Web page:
by Laurie Anstis on July 14, 2016
One of the biggest questions for employment lawyers and HR managers over the next few years is going to be the shape of employment law after Brexit. With so much of our employment legislation derived from the EU, what will survive?
No-one knows, but we are starting to get some indications from the key players on their overall approach to employment rights.
Theresa May took the opportunity of her speech on appointment as Prime Minister to mention employment rights twice. She said:
If you’re from an ordinary working class family, life is much harder than many people in Westminster realise. You have a job, but you don’t always have job security … We will do everything we can to give you more control over your lives.
Talk of job security must involve consideration of employment rights, and in particular protection against losing your job arbitrarily – or “unfair dismissal”. Under David Cameron unfair dismissal rights were restricted as the qualifying period was increased from one year to two years and the maximum compensation recoverable was reduced. Limiting certain employment rights in the name of overall competitiveness has often been a feature of Conservative policy, but perhaps Theresa May has other plans. It may also be that this government will look creatively at some of the insecurity caused by the various zero-hours and self-employment practices that have become common across many industries.
Theresa May also specifically referenced equal pay, saying “If you’re a woman you will earn less than a man.” There have previously been various policy initiatives to improve the position on equal pay (while also taking away the right to serve an equal pay questionnaire), and it may be we will see more proposals in this field.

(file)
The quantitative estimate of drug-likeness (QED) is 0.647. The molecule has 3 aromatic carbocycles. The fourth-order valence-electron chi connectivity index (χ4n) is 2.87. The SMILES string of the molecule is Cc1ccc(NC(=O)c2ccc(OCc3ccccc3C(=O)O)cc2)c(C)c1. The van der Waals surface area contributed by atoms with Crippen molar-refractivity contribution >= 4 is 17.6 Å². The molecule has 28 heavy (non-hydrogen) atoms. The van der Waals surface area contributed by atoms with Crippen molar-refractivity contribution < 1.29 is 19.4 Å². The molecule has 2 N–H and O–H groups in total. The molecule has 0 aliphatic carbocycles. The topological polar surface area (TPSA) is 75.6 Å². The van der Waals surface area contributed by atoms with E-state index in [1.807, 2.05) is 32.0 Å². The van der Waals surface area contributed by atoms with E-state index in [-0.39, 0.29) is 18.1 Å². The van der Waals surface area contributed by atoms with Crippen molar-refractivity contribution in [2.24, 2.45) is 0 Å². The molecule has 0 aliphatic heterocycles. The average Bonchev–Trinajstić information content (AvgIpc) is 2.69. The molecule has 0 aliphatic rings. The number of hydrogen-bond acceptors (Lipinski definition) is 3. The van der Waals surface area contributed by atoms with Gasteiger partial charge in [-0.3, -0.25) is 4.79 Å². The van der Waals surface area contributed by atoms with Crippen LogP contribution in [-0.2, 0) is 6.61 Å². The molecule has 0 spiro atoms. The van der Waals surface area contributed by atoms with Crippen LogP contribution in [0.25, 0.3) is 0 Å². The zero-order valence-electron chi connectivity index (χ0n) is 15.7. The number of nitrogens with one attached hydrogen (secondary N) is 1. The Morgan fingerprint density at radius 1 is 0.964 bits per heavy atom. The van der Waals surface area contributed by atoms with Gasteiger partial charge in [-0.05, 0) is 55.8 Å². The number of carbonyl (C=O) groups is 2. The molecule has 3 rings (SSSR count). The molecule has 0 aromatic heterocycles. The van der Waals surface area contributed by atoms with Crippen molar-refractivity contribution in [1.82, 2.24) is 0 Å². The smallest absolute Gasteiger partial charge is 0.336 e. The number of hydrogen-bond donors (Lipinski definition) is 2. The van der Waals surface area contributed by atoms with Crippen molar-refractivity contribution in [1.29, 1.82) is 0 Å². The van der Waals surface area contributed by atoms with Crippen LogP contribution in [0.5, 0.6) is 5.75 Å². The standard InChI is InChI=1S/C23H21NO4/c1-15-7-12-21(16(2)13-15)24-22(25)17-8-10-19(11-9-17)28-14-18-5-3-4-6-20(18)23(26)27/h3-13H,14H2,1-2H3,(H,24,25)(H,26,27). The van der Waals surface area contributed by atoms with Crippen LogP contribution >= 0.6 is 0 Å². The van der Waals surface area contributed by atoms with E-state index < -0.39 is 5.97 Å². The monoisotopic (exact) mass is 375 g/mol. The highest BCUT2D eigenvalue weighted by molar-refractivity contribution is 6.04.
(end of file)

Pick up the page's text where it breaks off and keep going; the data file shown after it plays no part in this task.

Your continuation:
Theresa May has announced that David Davis will take charge of the Brexit negotiations. He has recently written in some detail about his vision for Brexit. When talking about EU regulation, he said:
To be clear, I am not talking here about employment regulation. All the empirical studies show that it is not employment regulation that stultifies economic growth, but all the other market-related regulations, many of them wholly unnecessary. Britain has a relatively flexible workforce, and so long as the employment law environment stays reasonably stable it should not be a problem for business.
Of course, outside the EU the UK would no longer be subject to the ECJ, whose interpretations of EU law are binding – but it does appear that the minister in charge of Brexit has no desire to reduce the current impact of EU employment law in the UK.
[For those interested in the effect of Brexit on employing European workers in the UK, I am running a free webinar on that topic at 2 pm on 21 July 2016 – book here.]